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August 2016 Client Newsletter

Discussions With Patients About Insurance Coverage
--or Lack of It
We occasionally receive calls from patients who tell us "The doctor said it was covered 100%." Sometimes we doubt it is true, but when it occurs repeatedly, it likely is what they are being told.
That is not a good statement to make to patients due to:
  • The many variations of insurance plans insurance companies sell
  • High deductible plans
  • In-network vs. out-of-network coverage
  • Etc.
 A better phrase would be: 
"We will be happy to file the charges with your insurance but how it is adjudicated is up to your insurer based on your coverage.  We treat you clinically- our treatment recommendations are based on what is best for you.  The financial part is between you and your insurance company."
This is true even when benefits are "verified" - we can literally call two or three different reps at an insurer and get two or three different answers.  The above phrase puts the burden back on the patient and insurance company where it belongs.  Providers have no role in selecting a patient's coverage so don't allow patients to make it your responsibility.  Providers are wise to avoid addressing all financial issues. 
At the end of the day, aren't you worth being paid for your services?
 Deductibles - High or Otherwise
 High deductible plans continue to be challenging for practices.  Patients often take a lower cost insurance with a high deductible - but then are not prepared for the reality of the out-of-pocket expense. 
We recently received a question from a patient:  "My insurance applied $432 to my deductible and I would like to negotiate a discount." 
The insurance laws, federal and state, are clear - if the patient pays less than the deductible applied by insurance, the insurance must be notified so they can adjust the amount applied to reflect the actual payment.  Plus, insurers have ALREADY negotiated a discount off your fees - why would a provider want to lower the fee again? 
You could offer this option:
a). You may use your high-deductible insurance; we'll collect what we think you'll be charged now, at the time of service (using a real-time claims estimator if available.)  That amount, as best we can tell, is going to be $X and 75% (or an amount the provider chooses) is payable today.  Once insurance adjudicates the claim, we will bill any balance to you or refund any over-payment.
b). You may exercise your HIPAA privacy right to opt out of us filing anything with your insurance today.  (  p. 5626-5628 for the applicable regulation.)   In that case, your cash price up front and total for today's visit is $Y.  We will not file your insurance, today or ever.   If you want to file your own insurance, feel free.  In this case, there would be no need to send a charge form to Cape Medical Billing.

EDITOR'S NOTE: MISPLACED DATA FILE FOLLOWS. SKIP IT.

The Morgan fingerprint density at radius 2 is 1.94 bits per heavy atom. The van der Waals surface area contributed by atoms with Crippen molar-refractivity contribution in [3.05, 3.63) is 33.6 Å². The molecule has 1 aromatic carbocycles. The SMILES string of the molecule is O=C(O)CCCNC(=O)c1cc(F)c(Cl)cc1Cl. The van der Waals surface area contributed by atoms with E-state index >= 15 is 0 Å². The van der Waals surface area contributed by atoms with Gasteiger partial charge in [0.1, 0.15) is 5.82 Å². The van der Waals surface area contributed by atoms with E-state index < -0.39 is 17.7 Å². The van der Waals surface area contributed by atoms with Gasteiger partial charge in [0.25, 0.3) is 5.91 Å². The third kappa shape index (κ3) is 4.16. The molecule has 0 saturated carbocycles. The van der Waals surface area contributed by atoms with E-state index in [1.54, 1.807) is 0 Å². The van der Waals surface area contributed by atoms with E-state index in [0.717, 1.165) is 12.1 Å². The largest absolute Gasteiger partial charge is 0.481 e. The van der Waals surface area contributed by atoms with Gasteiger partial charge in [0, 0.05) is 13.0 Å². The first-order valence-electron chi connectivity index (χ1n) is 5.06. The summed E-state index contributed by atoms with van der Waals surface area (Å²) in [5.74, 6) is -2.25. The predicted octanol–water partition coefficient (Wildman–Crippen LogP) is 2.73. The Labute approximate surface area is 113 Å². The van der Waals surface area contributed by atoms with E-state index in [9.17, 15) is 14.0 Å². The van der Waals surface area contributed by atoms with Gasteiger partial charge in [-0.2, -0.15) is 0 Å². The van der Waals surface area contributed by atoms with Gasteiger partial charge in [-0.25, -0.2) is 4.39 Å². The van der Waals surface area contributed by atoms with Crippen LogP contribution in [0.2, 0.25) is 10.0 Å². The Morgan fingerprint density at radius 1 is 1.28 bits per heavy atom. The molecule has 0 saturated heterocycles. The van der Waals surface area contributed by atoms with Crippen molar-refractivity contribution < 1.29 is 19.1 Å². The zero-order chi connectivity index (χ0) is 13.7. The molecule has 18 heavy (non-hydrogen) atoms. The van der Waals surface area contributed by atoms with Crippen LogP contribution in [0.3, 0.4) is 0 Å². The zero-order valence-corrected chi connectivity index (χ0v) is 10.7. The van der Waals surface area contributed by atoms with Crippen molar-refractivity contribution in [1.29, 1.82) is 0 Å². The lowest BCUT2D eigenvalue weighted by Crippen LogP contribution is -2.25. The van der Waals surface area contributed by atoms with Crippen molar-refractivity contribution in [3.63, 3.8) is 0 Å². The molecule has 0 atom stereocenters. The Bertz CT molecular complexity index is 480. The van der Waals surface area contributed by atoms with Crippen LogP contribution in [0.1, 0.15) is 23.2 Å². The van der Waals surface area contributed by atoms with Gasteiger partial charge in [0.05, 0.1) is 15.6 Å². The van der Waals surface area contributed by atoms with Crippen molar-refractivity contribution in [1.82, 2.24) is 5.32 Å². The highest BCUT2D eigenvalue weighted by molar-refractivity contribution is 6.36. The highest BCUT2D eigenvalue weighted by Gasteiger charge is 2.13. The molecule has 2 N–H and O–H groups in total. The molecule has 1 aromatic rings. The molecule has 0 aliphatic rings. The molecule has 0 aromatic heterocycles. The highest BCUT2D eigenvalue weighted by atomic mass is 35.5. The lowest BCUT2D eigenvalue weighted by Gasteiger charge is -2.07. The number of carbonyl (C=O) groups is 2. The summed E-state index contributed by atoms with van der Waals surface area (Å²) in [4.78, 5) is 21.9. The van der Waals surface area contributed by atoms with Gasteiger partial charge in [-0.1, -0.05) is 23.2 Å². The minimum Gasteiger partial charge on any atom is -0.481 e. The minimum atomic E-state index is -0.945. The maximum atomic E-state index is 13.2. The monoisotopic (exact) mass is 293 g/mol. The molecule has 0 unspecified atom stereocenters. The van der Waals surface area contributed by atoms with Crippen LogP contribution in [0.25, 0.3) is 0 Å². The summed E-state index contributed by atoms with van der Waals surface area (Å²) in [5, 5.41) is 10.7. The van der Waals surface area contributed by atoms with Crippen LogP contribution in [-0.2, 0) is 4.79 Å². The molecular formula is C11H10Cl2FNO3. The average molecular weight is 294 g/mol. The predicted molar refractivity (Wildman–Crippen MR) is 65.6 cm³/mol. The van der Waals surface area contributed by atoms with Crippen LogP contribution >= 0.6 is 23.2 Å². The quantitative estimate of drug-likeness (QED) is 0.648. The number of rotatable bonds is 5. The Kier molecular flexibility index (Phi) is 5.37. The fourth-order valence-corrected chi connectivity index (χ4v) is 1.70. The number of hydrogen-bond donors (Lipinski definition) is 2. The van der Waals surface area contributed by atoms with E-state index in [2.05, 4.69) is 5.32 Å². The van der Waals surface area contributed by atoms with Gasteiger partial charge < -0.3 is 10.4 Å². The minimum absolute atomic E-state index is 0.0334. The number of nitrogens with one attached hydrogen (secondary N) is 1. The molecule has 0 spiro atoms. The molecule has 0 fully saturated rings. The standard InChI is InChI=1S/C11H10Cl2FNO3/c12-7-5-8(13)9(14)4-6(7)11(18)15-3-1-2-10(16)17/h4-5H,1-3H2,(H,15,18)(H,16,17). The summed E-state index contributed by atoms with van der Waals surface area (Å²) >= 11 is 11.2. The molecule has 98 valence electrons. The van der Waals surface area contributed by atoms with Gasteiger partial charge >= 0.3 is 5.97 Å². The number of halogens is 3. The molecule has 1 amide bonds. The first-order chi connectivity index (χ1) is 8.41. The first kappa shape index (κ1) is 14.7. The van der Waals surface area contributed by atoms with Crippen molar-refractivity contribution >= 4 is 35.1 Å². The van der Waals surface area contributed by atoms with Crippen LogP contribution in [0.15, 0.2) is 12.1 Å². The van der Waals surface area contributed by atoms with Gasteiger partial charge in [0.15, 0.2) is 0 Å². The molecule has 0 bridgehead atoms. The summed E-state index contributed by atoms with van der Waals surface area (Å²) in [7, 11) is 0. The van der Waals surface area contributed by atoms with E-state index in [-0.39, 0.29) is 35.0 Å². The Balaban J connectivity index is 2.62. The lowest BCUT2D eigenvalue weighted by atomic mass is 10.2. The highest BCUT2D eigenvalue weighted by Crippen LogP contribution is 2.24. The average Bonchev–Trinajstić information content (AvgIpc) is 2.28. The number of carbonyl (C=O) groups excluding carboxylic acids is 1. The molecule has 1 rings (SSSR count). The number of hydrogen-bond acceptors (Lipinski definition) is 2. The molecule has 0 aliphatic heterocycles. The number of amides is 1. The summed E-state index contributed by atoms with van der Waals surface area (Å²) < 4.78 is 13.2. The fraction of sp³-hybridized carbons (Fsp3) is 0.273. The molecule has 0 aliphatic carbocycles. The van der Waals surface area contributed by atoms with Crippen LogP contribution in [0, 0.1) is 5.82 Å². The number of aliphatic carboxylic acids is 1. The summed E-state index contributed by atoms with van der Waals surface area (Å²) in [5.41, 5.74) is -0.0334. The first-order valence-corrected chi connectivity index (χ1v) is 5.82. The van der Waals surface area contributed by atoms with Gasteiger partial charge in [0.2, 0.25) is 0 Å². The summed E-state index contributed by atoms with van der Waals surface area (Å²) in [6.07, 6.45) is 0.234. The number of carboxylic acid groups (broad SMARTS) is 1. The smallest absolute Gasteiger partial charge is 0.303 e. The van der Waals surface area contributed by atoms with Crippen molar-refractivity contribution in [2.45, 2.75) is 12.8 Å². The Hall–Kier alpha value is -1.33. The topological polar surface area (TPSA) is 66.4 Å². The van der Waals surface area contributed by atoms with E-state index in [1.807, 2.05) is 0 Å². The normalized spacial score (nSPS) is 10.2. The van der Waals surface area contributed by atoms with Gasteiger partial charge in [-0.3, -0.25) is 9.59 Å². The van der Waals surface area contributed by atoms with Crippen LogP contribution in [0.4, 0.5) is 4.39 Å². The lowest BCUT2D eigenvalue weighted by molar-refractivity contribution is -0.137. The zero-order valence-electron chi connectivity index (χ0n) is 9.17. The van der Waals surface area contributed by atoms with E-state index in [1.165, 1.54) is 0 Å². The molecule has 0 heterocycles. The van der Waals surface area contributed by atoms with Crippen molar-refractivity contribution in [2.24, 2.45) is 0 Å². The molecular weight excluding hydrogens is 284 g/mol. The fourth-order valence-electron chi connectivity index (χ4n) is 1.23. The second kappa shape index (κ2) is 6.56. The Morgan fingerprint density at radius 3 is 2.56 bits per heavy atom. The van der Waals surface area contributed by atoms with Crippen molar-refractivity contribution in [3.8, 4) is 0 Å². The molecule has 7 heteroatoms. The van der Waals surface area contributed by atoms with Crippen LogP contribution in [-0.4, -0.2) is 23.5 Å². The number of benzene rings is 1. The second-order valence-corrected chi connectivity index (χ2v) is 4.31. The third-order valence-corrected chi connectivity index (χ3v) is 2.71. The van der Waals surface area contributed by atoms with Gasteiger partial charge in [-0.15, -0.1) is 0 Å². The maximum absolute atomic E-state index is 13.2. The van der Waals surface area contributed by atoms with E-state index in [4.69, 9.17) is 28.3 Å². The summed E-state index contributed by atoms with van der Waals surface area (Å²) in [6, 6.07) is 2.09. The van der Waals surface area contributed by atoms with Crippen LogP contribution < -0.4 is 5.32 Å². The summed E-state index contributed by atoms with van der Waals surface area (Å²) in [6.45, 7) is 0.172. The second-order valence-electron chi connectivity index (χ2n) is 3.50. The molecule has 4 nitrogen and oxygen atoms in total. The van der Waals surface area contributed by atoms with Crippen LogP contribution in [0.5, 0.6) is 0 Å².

You can't charge them $Y in cash, then send an insurance claim and allow them to get credit for $X against their deductible.  Or more commonly, you can't file a claim, have the insurance remit say you need to collect $X, and then accept your usual self pay rate of $Y.  Doing so would be considered an "illegal inducement" which encourages overuse of medical services and is also considered fraud. 
If you are in-network with a plan, you can honestly state to the patient: 
"You are already getting a discount from our usual charges to match the plan's allowable and that our contracts require that we collect the deductibles, co-pays and co-insurance." 
If you read your agreements, that is always included.  Further, the agreements also usually state that not collecting is grounds for termination of the agreement. 
It is also noteworthy that not collecting co-pays or other cost-sharing amounts applied by insurers is also considered an illegal inducement - it encourages over-utilization since the patient has no personal financial expense.  The only safe exception is financial hardship. 
The AMA has a two-page article about Professional Courtesy - let me know if you would like a copy forwarded to you. 
Hearing Impaired Patients
As you may know, providers are required by law to provide an interpreter for hearing impaired patients.  Often the cost is greater than the insurance payment. 
Recently I learned of a company called Vineya which supplies certified interpreters via a computer link similar to GoToMeeting, but at a much lower cost than other interpreter sources (reportedly $15 per 15 minutes with no minimum).
Prepare for MIPS: Review value modifier feedback reports 
on cost and patient outcomes
Earlier this year, the Centers for Medicare and Medicaid Services (CMS) released the 2015 Mid-Year Quality and Resource Use Reports (QRURs), which display CMS-calculated cost and hospital admission and readmission data collected between July 1, 2014 and June 30, 2015 and are used to determine performance in the Value-Based Payment Modifier (VBPM). Due to CMS' lack of transparency and the complexity of the VBPM methodology, practice executives who have downloaded their QRURs have often found their practice-specific results surprising.
Don't be left in the dark; reviewing your practice's QRUR is a critical step to understanding CMS' interpretation of your practice's cost and quality performance relative to national benchmarks.

With MIPS set to replace the PQRS, Meaningful Use and VBPM programs starting in 2017, the information in these reports will continue to be relevant as the agency is expected to evaluate practices on comparable outcomes and cost measures in future quality reporting programs.

Authorized individuals can access their group's 2015 Mid-Year QRURs via the CMS Enterprise Portal.
DME MAC A Transition July 1st
The DME MAC A transition from NHIS to Noridian occurred on July 1st without any issues.
2016 Client Newsletter Archive